# Contest problems with connections to deeper mathematics

I already posted this on math.stackexchange, but I'm also posting it here because I think that it might get more and better answers here! Hope this is okay.

We all know that problems from, for example, the IMO and the Putnam competition can sometimes have lovely connections to "deeper parts of mathematics". I would want to see such problems here which you like, and, that you would all add the connection it has.

Some examples:

1. Stanislav Smirnov mentions the following from the 27th IMO: "To each vertex of a regular pentagon an integer is assigned in such a way that the sum of all five numbers is positive. If three consecutive vertices are assigned the numbers $x,y,z$ respectively, and $y <0$, then the following operation is allowed: the numbers $x,y,z$ are replaced by $x+y$, $-y$, $z+y$, respectively. Such an operation is performed repeatedly as long as at least one of the five numbers is negative. Determine whether this procedure necessarily comes to an end after a finite number of steps".

He mentions that a version of this problem is used to prove the Kottwitz-Rapoport conjecture in algebra(!). Further, a version of this has appeared in at least a dozen research papers.

2. (Taken from Gerry Myerson in this thread http://math.stackexchange.com/questions/33109/contest-problems-with-connections-to-deeper-mathematics)

On the 1971 Putnam, there was a question, show that if $n^c$ is an integer for $n=2,3,4$,… then $c$ is an integer.

If you try to improve on this by proving that if $2^c$, $3^c$, and $5^c$ are integers then $c$ is an integer, you find that the proof depends on a very deep result called The Six Exponentials Theorem.

And if you try to improve further by showing that if $2^c$ and $3^c$ are integers then $c$ is an integer, well, that's generally believed to be true, but it hadn't been proved in 1971, and I think it's still unproved.

The most interesting part would be to see solutions to these problems using both elementary methods, and also with the more abstract "deeper methods".

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I think you have some confusing typos- I suppose you mean that if $2^c$ and $3^c$ and $5^c$ are integers, etc, where you write $2c$,$3c$ and $5c$. –  Geoff Robinson Jul 7 '11 at 18:38
Right, changed it now! Thank you. –  Dedalus Jul 7 '11 at 19:09
Since this asks for various problems, I think it is a classical case for Community Wiki mode. –  quid Jul 7 '11 at 19:38
I could solve the $n^c$ problem quickly (for $k<c<k+1$ the $k$-th difference sequence takes values in $(0,1)$ for large $n$). Can you provide some references for the $2^c$, $3^c$, $5^c$ problem and its variants? Thanks in advance. –  GH from MO Jul 7 '11 at 21:17
@GH, I think if you search for "Six Exponentials Theorem" and/or "Four Exponentials Conjecture", either webwide or at Math Reviews, you'll probably come across the statements, and then I think it's not hard to see the application to $2^c,3^c,(5^c)$. A proof of Six Exponentials was given by Lang, late 1960s if memory serves. –  Gerry Myerson Jul 7 '11 at 23:38

[Found another of these Putnam problems; it seems that the protocol here is to post separate big-list examples separately rather than add them to one big-answer.]

2002 Problem B-6. Let $p$ be a prime number. Prove that the determinant of the matrix $$\left(\begin{array}{lll}x&y&z\cr x^p &y^p&z^p\cr x^{p^2}&y^{p^2}&z^{p^2}\end{array}\right)$$ is congruent modulo $p$ to a product of polynomials of the form $ax+by+cz$ where $a,b,c$ are integers.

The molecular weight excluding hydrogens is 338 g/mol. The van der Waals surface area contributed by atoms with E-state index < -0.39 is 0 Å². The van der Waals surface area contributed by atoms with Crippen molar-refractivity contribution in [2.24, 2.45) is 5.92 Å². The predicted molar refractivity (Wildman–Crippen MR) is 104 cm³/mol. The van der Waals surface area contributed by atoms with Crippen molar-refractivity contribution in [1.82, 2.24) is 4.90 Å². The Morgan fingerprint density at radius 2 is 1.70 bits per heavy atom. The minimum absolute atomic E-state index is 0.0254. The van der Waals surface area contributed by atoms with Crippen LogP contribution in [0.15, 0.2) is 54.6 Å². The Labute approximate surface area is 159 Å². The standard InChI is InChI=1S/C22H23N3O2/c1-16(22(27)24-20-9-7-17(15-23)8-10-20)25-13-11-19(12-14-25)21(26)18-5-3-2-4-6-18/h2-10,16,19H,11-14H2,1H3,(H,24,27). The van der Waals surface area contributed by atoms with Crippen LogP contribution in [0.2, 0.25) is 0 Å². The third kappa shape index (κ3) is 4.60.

This actually works for the analogous $n\times n$ determinant for each $n$, and also over any finite field $k$ rather than just the prime field $\mathbf{Z} / p \mathbf{Z}$. The case $n=2$ is basically Fermat's little theorem; the general case is Moore's $q$-analogue of the Vandermonde determinant, used by Dickson to find the subring of $k[x_1,\ldots,x_n]$ invariant under all $k$-linear transformations of the $x_i$: they're the polynomials in $n$ fundamental invariants of degrees $q^n - q^i$ ($i=0,1,2,\ldots,n-1$), with the invariant of degree $q^n-1$ being the $q-1$ power of the Moore determinant. Moreover, replacing that power with the Moore determinant itself yields the invariants for $SL_n(k)$ instead of $GL_n(k)$. This century-old theorem has found applications ranging from algebraic topology to Diophantine and algebraic geometry.

References:

E.H.Moore: A two-fold generalization of Fermat's theorem, Bull. AMS 2 #7 (1896), 189-199.

L.E.Dickson: A fundamental system of invariants of the general modular linear group with a solution of the form problem. Trans. AMS 12 (1911), 75-98

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It's also an example of the "field of one element" heuristic: the $q=1$ case should recover Vandermonde, with the symmetric group $S_n$ and the alternating group $A_n$ playing the roles of $GL_n(q)$ and $SL_n(q)$ respectively; and the elementary symmetric functions, which generate the invariants of $S_n$, can be constructed as quotients of generalized Vandermonde determinants (that is, as Schur functions), as Dickson's invariants are $q$-Schur functions. [The analogy $A_n$ invariants doesn't work quite so nicely because taking the $q-1$ power of a Vandermonde det. isn't helpful when $q=1$...] –  Noam D. Elkies Jul 7 '11 at 20:35
That's really amazing. Thanks a lot for posting it! –  Dedalus Jul 8 '11 at 18:32
It also works with complex conjugation. In general any operator $O$ on a field satisfying $O(ab)=f(a)O(b)+g(a)b$, for instance all derivations and all field automorphisms, has a determinant of this form. –  Will Sawin Dec 21 '11 at 22:43
@Noam D. Elkies: What is the complexity of computing permanent of Moore matrix? Vandermonde needs $O(nlog{n})$. Is there a similar complexity algorithm for Moore as well? –  Turbo Dec 22 '11 at 3:23